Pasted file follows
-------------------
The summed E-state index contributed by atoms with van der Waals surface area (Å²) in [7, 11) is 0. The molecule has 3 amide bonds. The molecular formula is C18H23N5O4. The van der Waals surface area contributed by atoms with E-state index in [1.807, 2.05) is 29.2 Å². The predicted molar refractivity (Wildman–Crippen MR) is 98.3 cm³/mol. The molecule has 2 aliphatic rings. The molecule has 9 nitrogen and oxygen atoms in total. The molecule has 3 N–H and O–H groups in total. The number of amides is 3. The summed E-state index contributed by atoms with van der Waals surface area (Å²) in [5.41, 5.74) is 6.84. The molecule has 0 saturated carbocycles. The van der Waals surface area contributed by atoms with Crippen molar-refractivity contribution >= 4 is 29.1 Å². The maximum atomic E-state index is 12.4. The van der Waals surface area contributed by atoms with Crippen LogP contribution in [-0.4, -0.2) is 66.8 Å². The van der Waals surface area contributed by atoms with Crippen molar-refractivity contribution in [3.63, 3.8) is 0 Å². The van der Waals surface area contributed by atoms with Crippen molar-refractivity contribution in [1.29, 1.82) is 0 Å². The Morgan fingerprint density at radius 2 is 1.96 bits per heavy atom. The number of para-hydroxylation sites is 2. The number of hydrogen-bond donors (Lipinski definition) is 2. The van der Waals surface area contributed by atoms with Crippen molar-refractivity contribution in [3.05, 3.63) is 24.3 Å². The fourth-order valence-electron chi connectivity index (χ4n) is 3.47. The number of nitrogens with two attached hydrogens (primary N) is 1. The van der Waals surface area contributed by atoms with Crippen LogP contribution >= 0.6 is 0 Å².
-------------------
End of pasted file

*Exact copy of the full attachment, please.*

The summed E-state index contributed by atoms with van der Waals surface area (Å²) in [7, 11) is 0. The molecule has 3 amide bonds. The molecular formula is C18H23N5O4. The van der Waals surface area contributed by atoms with E-state index in [1.807, 2.05) is 29.2 Å². The predicted molar refractivity (Wildman–Crippen MR) is 98.3 cm³/mol. The molecule has 2 aliphatic rings. The molecule has 9 nitrogen and oxygen atoms in total. The molecule has 3 N–H and O–H groups in total. The number of amides is 3. The summed E-state index contributed by atoms with van der Waals surface area (Å²) in [5.41, 5.74) is 6.84. The molecule has 0 saturated carbocycles. The van der Waals surface area contributed by atoms with Crippen molar-refractivity contribution >= 4 is 29.1 Å². The maximum atomic E-state index is 12.4. The van der Waals surface area contributed by atoms with Crippen LogP contribution in [-0.4, -0.2) is 66.8 Å². The van der Waals surface area contributed by atoms with Crippen molar-refractivity contribution in [3.63, 3.8) is 0 Å². The van der Waals surface area contributed by atoms with Crippen molar-refractivity contribution in [1.29, 1.82) is 0 Å². The Morgan fingerprint density at radius 2 is 1.96 bits per heavy atom. The number of para-hydroxylation sites is 2. The number of hydrogen-bond donors (Lipinski definition) is 2. The van der Waals surface area contributed by atoms with Crippen molar-refractivity contribution in [3.05, 3.63) is 24.3 Å². The fourth-order valence-electron chi connectivity index (χ4n) is 3.47. The number of nitrogens with two attached hydrogens (primary N) is 1. The van der Waals surface area contributed by atoms with Crippen LogP contribution >= 0.6 is 0 Å².